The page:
At the very heart of buying and selling players is risk management. Can the player produce on the field or will they accept a role on the bench if not? Is there sell-on value in case they don’t fit in? Will they add to the dressing room or take away from it?
More often than not at Atlético Madrid, however, it’s how they adapt to the demands of Diego Simeone, his gruelling fitness sessions and his even more taxing expectations on the field. Players who looked like they could be exceptional and bought based on potential crumble under these expectations and only the mentally and physically resilient remain.
Atlético’s recent links with Chelsea’s Álvaro Morata have been disregarded because he doesn’t seem like a Cholo-type player. One of the main reasons he is said to be keen on a move away from Stamford Bridge is because of Gianfranco Zola’s needling of him in a press conference prior to their FA Cup game against Nottingham Forest — about the confidence he needs as a world class striker.
“They expect a lot of goals and many great performances. This is normal and Alvaro has to get used to it,” the Italian said. “He plays at Chelsea, not at Southampton or Brighton.”
Atlético are a big club but not a huge one. They know they need to spend to compete but are aware that when it comes to the trading of players, they need to be careful. They have been helped, of course, with massive bids from China that saw them not lose money on Yannick Carrasco, Augusto Fernández and Jackson Martínez, but that does not erase the fact that these players failed at the club.
Too often, Simeone is given players who don’t fit the bill. Players who arrive having excelled in more attacking sides tend to feel stifled. Others arrive thinking they are signing with a big club where shackles don’t exist and defending is seen as the work of those below them. The reality and the paradox at Atlético under Cholo, however, is that he demands more defending, more intensity and an even deeper brand of concentration regardless of their success.
This has worked for the most part but it feels as though Atlético, after years of consistent top four finishes, are yearning for more. Those title bids that fell to the wayside before May and the Champions League disappointments mean Atlético need to think outside the low block in an effort to wake up their dormant attack — and the links with players such as Morata prove they know something has to change.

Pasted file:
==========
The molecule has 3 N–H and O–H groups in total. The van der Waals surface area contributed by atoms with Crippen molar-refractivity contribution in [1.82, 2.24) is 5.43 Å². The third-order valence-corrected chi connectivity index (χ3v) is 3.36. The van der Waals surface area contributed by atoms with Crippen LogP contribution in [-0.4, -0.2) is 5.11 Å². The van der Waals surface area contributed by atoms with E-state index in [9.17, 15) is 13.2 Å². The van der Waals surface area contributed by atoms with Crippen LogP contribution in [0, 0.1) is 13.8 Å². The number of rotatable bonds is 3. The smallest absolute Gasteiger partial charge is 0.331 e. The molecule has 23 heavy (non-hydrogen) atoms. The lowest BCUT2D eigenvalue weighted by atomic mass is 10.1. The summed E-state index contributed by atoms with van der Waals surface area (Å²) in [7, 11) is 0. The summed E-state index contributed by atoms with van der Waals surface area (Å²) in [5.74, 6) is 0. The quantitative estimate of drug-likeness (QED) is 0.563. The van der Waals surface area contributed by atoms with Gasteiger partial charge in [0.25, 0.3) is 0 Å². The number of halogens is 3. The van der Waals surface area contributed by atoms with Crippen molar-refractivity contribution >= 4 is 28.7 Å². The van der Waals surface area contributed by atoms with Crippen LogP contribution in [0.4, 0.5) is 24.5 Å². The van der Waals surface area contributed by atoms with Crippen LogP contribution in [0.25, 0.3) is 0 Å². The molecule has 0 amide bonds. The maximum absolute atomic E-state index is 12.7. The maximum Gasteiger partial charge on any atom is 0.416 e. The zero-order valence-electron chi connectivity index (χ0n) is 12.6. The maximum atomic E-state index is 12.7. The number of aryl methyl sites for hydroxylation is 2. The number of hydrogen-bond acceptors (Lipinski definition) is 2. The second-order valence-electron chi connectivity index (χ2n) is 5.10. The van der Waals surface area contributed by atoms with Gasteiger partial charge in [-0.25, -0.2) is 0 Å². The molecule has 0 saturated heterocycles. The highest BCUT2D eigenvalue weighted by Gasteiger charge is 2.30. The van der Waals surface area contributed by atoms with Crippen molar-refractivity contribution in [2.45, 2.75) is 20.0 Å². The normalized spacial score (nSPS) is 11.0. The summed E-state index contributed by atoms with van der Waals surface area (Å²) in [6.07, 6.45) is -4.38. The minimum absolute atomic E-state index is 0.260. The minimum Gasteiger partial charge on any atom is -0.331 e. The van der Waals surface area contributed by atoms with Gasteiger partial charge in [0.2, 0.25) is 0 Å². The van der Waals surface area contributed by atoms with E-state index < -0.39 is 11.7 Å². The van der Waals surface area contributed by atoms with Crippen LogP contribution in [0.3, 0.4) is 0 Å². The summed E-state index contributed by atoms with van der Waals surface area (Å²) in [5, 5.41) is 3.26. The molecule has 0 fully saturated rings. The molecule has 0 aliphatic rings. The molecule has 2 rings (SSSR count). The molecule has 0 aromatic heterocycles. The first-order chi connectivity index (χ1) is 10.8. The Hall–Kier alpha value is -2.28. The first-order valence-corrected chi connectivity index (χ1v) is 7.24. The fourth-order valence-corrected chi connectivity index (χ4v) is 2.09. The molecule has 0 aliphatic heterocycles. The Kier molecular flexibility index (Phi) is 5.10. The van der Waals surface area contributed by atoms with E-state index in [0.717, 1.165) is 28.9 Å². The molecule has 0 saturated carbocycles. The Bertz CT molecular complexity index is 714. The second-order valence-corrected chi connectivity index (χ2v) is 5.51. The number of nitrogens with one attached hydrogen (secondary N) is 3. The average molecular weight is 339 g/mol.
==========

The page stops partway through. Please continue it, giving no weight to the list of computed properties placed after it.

Atlético’s style can be bland, their attack featureless as a desert. A player like Morata can make the difference for them in the Champions League. Players brought in at the Wanda Metropolitano are the kind of players that will suffice Simeone’s demands, but with Atletico struggling late in the Champions League, Nikola Kalinić isn’t going to cut it and neither is putting on another midfielder. Atlético need firepower and they should take it in whatever form it comes in — even if it means sacrificing the grit that Simeone requires.
Morata scored three goals in the semifinal first and second legs against Real Madrid in 2015 and in the doomed final against Barcelona during Juve’s run in that competition. He is 26 and has played for huge clubs, which means his value has staying power. He is an elite striker and for better or worse, those players’ values rarely decline to the point of massive losses when selling them on.
One of the things you notice in Sid Lowe’s interview in the Guardian with the kid from Getafe is how abnormally normal he is for a professional footballer. He speaks softly, appears vulnerable and based on what we have seen at Chelsea, suffers with the ebbs and flows of the elusive confidence a striker needs always. If Simeone can get him home and restore that confidence, he knows that he might not be a long-term star in the capital but could provide a moment of magic that would lead to a lasting memory or two in Europe.
Atlético have their hearts set on a Champions League final at their home stadium in June and they know that a player of Morata’s ilk can help them get there.